1. It’s inherently driven by celebrity status.
  2. the products are technical in nature and are being sold to people who are not technical in nature.
  3. It’s sold as “art” that shouldn’t be compromised.

Unrelated to the above text, you probably know by now that there is a very strong “industry is evil” vibe amongst musicians, and I don’t think it’s much different for recording engineers. Big expensive stuff represents the industry side of recording, and most people are in the hobby, not the industry.


#111

I think you’ll find a difference in mindset between people who want to do this for the challenge and people who want to do it for a job. The good news for people like you is that a vast majority of people who have home studios will never break beyond a home studio. Most don’t want to. Like I said above, I put myself in that group. I don’t want to run a big studio. I want to record music that I like. But I want it to sound like I have a big studio. I can do that with the gear I have.

What I can’t do is mix 4 full length albums every month. Even if I can compete in sound quality (assuming I can) doesn’t mean I can compete in efficiency. I’m ok with that for now. Maybe someday I’ll change my mind.


#112

[quote=“bozmillar, post:110, topic:322, full:true”]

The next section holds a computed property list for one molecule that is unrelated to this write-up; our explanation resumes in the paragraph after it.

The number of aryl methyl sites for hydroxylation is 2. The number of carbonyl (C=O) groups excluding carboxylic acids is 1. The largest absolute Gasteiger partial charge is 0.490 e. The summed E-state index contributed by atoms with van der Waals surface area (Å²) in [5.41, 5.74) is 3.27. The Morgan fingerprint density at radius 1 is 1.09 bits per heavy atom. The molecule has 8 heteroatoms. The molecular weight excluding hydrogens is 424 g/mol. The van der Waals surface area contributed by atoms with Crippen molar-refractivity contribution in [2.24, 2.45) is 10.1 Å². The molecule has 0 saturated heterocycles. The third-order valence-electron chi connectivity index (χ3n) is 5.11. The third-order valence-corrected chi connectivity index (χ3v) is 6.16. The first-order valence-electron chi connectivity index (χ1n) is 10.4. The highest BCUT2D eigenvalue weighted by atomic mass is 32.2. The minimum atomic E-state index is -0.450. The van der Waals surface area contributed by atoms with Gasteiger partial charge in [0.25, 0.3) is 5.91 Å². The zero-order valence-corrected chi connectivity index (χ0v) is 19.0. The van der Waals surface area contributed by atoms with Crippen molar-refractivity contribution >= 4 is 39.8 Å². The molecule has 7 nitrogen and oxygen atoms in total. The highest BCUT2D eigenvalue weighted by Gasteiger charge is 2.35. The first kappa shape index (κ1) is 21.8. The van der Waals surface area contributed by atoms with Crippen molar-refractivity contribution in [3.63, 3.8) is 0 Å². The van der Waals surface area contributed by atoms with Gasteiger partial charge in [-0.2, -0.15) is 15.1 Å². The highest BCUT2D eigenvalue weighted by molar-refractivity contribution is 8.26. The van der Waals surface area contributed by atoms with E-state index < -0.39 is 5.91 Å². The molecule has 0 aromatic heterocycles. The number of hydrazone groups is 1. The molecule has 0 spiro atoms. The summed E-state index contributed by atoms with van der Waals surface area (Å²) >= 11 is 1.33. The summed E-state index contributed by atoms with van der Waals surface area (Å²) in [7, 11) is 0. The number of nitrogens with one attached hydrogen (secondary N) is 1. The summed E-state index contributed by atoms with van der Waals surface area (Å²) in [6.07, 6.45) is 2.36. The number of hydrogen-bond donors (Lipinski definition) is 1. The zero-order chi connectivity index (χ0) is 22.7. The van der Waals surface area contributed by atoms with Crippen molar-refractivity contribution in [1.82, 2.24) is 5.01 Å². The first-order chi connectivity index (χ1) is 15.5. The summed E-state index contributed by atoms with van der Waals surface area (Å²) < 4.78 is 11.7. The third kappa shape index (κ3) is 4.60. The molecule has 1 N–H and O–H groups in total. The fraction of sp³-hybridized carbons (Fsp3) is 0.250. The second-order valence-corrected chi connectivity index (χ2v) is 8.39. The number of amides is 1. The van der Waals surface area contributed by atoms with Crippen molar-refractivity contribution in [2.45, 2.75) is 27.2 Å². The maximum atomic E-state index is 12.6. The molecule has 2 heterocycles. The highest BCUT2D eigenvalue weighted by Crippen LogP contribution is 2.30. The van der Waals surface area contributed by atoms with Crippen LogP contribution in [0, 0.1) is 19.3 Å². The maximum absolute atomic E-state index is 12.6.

I definitely think there’s value. I probably didn’t think that 4 years ago, but since starting my own business, I’ve learned that the world is quite a bit bigger than my own perspective. The business side of music is rarely talked about on forums, usually because people on forums aren’t doing this as a business. [/quote] Dude…that’s so true! The first line of BS you hear from any entrepreneur pitching a product is the size of the market. Even for the people that want a business out of this, why is that not one of the first thing we consider when launching a studio? People need to do such a better job identifying their core competencies and their product sectors. Are they a licensing operation? Or are they a service oriented business? If the later, then do they realize the importance of their customer acquisition cost and grind the pavement to get repeat customers? If buying an an oversized mixer to wow people on photos is actually viable customer acquisition strategy (because of consumer ignorance), then by all means, buy it! Its painful to watch the mistakes that get made. It really is!!

[quote]
The hard part is when you see people who are clearly hobbyists who can’t figure out the difference between a purchase and an investment. [/quote] Bahaha! Entrepreneur vs Wantapreneur

[quote]